Nairobi, Kenya (PANA) - The International Criminal Court (ICC) has named
a bench of experienced judges, made up of Nigerian, Belgian and
Japanese nationals, to handle the trial of four Kenyans accused of
crimes against humanity.
Judges Christine Van den Wyngaert of Belgium, Kuniko Ozaki of Japan
and Chile Eboe-Osuji of Nigeria, were named to the trial chamber V, which sets the stage for the
start of the trial phase.
The ICC Presidency, which includes the President and two deputies,
named the three judges on Thursday, clearing the last stage for the
trial of the first case in which the ICC Prosecutor Luis Moreno-Ocampo
directly initiated the investigations.
The trial panel was named as the last batch of the 650,000 people
displaced by the violence in the Rift Valley was resettled after
nearly five years of struggle.
ICC’s pre-trial chamber ruled the case against the four should proceed
to full trial on 23 January, insisting the prosecutors had enough evidence.
The ICC said the decision to create trial chamber V, effectively
referred the cases against William Ruto, former minister, deputy Prime
Minister Uhuru Kenyatta, radio journalist Joshua arap Sang and Francis
Muthaura, former head of the Civil Service.
The four suspects are still free from arrest and might remain free,
but an ICC Spokesperson, said there was no precedence at the Court to
allow suspects to appear before it as free individuals.
The official said most suspects were under detention even during their
Prosecutors accuse Kenyatta and Muthaura of plotting revenge attacks
against supporters of the Orange Democratic Party (ODM) in Central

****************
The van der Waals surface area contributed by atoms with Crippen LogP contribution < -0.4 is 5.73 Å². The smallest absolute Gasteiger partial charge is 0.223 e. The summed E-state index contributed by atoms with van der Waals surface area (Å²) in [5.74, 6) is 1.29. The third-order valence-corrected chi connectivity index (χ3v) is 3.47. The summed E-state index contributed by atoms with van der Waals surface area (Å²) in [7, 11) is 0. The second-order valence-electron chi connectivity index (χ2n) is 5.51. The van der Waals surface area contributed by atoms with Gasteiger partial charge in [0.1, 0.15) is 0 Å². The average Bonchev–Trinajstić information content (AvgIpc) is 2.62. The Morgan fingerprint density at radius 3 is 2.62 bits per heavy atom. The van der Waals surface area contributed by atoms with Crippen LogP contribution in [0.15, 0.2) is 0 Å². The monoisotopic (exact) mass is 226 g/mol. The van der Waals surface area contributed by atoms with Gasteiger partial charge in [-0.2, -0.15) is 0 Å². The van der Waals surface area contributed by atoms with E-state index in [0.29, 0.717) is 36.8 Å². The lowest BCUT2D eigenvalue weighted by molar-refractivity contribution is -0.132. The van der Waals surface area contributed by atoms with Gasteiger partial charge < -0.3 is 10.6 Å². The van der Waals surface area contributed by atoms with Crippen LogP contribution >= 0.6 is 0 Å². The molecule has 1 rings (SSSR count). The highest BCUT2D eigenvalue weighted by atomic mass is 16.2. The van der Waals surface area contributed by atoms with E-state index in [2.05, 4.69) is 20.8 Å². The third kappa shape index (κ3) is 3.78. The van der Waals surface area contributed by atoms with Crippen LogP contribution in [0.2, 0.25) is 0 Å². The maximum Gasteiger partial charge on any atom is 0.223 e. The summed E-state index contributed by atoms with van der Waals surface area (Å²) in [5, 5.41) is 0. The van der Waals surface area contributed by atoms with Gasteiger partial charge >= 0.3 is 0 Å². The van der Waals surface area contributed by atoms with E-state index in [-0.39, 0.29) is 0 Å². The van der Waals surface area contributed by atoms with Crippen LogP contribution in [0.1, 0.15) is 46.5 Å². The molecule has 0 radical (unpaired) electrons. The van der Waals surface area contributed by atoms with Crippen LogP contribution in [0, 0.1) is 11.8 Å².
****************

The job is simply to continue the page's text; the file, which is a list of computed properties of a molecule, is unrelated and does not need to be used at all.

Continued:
Kenya during the 2007/2008 post election violence. The prosecutors
allege the two used their influence, including the powers to command
the police, to create a free zone for the attacks.
Ruto and Sang are facing charges of crimes against humanity, forced
displacements, rape and other inhumane acts committed during the
violence in the Rift Valley, where they are accused of working as a
network to organize attacks.
The attacks were meant to gain political advantage for the ODM in the
Rift Valley and targeted supporters of President Mwai Kibaki.
Kenyatta’s supporters, who believe he is the front-runner for the next
round of Presidential elections, which could be held on 4 March 2013
unless changed by the courts or parliament, want the trial postponed
for several months.
The supporters from Central Kenya said recently they planned to gather
2 million signatures to challenge the trial or ask the court to
suspend the trial until after the 2013 elections.
But an ICC official said the court would only listen cases based on
their judicial merit.
Kenyatta’s supporters have branded the upcoming trial as “politically
motivated” and called The Hague-based court, a political court.
-0- PANA AO/MA 29March2012